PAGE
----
Students need to possess the ability to think critically, creatively and innovatively at the end of their education. This ability hones their capacity to solve complex human and social problems and also effectively utilize communication, collaboration, vision building and relationship building and lifelong action learning skills (Zuber-Skerritt and Teare, 2013). This signifies the connection between learning, reflection and action research in higher education. Action research allows a student to solve practical problems, explore current practices, reflect on them to improve and transform them better. Chapter 3 discusses critical reflection, the relevant literature pertaining to reflection, critical reflection, critical theory and critical judgement and its significance. Different approaches to learning are covered, various stages of reflection and evaluation are explained. All these concepts of learning and reflection are then related to teaching and the role of a teacher. The responsibility of a teacher is to “establish a learning environment that builds a community that is committed to knowledge building” (Zuber-Skerritt, 2015, p. 91). A learning environment and community where the student is motivated to use senses and emotions, interact with peers, reflect on this knowledge and use it to improve existing practices. Pedagogical techniques such as community development projects, reflection diaries are amongst a few methodologies which can develop “creative, innovative, collaborative, confident and self-educated, holistic human beings who take responsibility for their own learning and for their own and others’ lives” (Zuber-Skerritt, 2015, p. 92).
Action Research as continued in Chapter 4 is more than just a methodology – “it is a way of engaging with groups of people to integrate theory and practice, research and development, to improve practice and to create understanding and new knowledge[…]” (Zuber-Skerritt, 2015, p. 102). And advancing a few steps further as compared to other books on action research, this volume highlights the role of ‘emancipation’ in action research, which is the passion to seek solutions to the complexed human, social and environmental problems currently existing. The chapter outlines the various approaches to action research, differentiating the authors’ vision of action research, i.e. PALAR both as a philosophy and methodology, and also as a theory of learning and facilitation process. Next the concept of PALAR is discussed from a critical perspective and its role in higher education, which is informed by theory to analyze community problems and designing appropriate solutions.
The next three chapters consist of case studies on action research for professional learning in higher education. Chapter 5 focuses on a case study on professional learning of academics affiliated with three universities in South Africa. While Chapter 6 is on another case study on leadership development of academics in six African countries. Chapter 7 is about a case study which demonstrates professional learning through a university-community partnership involving a migrant community in Australia.
Chapter 8 identifies the characteristics of an action research thesis. The authors provide definitions and checklists which could be useful for students, supervisors and examiners of action research thesis. The similarities and differences between action research thesis and traditional research thesis are also provided. The readers will also come across guidance and advice for supervisors of action research thesis.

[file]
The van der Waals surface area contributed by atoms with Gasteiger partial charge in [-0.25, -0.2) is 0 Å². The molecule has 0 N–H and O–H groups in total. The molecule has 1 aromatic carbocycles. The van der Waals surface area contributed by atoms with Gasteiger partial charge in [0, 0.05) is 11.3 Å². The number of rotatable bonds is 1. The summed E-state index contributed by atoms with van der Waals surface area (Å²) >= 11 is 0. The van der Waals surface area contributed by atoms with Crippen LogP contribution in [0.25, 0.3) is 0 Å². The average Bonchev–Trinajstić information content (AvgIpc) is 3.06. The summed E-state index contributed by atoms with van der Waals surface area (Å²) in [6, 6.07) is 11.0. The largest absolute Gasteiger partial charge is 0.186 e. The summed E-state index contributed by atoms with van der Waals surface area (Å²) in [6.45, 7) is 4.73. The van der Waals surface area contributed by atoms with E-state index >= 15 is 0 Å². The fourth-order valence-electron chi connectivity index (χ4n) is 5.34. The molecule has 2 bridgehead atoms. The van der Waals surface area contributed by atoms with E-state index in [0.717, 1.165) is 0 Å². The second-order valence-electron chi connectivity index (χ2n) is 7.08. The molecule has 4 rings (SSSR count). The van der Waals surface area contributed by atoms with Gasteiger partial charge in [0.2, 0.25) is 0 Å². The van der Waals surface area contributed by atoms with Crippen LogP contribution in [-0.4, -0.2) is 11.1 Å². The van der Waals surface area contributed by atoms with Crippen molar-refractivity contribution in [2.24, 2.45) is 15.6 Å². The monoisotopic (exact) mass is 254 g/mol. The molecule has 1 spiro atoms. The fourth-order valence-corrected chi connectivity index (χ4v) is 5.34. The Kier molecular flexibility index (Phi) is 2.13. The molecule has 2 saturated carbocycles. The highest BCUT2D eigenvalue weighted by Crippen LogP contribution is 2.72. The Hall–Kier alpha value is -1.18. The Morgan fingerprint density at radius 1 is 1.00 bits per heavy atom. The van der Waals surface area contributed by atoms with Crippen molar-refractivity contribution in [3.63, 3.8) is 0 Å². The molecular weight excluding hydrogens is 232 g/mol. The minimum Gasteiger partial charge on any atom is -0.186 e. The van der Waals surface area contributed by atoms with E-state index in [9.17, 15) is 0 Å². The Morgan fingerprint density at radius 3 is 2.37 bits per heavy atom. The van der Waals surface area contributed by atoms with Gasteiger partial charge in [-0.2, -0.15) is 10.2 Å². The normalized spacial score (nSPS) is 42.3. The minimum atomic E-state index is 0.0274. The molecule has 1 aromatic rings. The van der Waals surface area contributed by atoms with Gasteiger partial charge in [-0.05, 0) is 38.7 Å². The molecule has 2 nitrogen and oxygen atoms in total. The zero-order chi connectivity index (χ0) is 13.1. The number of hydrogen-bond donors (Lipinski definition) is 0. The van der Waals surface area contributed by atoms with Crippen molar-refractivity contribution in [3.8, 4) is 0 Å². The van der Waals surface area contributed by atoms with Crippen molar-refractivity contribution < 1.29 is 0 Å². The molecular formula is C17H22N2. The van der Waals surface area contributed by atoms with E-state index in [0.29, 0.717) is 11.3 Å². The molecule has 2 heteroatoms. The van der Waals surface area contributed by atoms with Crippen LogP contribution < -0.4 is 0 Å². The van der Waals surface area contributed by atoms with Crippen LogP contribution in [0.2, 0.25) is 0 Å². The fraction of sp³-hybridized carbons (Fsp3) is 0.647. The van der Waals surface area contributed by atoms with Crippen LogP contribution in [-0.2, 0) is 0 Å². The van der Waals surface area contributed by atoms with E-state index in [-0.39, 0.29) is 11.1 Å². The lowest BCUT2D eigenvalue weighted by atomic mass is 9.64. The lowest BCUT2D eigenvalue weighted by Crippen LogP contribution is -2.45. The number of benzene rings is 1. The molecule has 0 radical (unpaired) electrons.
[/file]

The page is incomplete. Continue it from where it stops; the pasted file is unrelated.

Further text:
The last chapter, Chapter 9, draws conclusions from all the chapters in the book to explicate the vision of the authors on action research in general and PALAR in particular. The authors argue that their design of action research, PALAR is able to collaboratively transform societies, achieve sustainable development and social justice based on human values and democratic values to create a better world. And how this book is able to articulate their arguments and practically demonstrate it through case studies.
This book is a must read for those who are passionate about critical theory, emancipation and transformation of societies. It is interesting with wealth of knowledge about professional learning, neuroscience, critical reflection and action research. The final chapters on action research thesis writing and supervision are useful for one considering an action research project in the future. This book would prove to be informative for professionals in higher education, supervisors and examiners of action research thesis and those interested in gaining more information on action research and critical theory. Overall the book makes the reader think about new issues, new questions and new agendas in education, learning and action research critically.
Fletcher, M. (2015), “Professional learning”, in Zuber-Skerritt, O., Fletcher, M. and Kearney, J. (Eds), Professional Learning in Higher Education and Communities: Towards a New Vision for Action Research, Palgrave, New York, NY.
Panksepp, J., Asma, S., Curran, G., Rami, G. and Greif, T. (2012), “The philosophical implications of affective neuroscience”, Journal of Conscious Studies, Vol. 19 No. 3, pp. 6-48.
Zuber-Skerritt, O. (2015), “Critical reflection”, in Zuber-Skerritt, O., Fletcher, M. and Kearney, J. (Eds), Professional Learning in Higher Education and Communities: Towards a New Vision for Action Research, Palgrave, New York, NY.
Zuber-Skerritt, O. and Teare, R. (2013), Lifelong Action Learning for Community Development: Learning and Development for a Better World, Sense Publishers, Rotterdam.
Zuber-Skerritt, O., Fletcher, M. and Kearney, J. (2015), Professional Learning in Higher Education and Communities: Towards a New Vision for Action Research, Palgrave, New York, NY.
Zull, J. (2002), The Art of Changing the Brain: Enriching Teaching by Exploring the Biology of Learning, Stylus Publishing, Sterling, VA.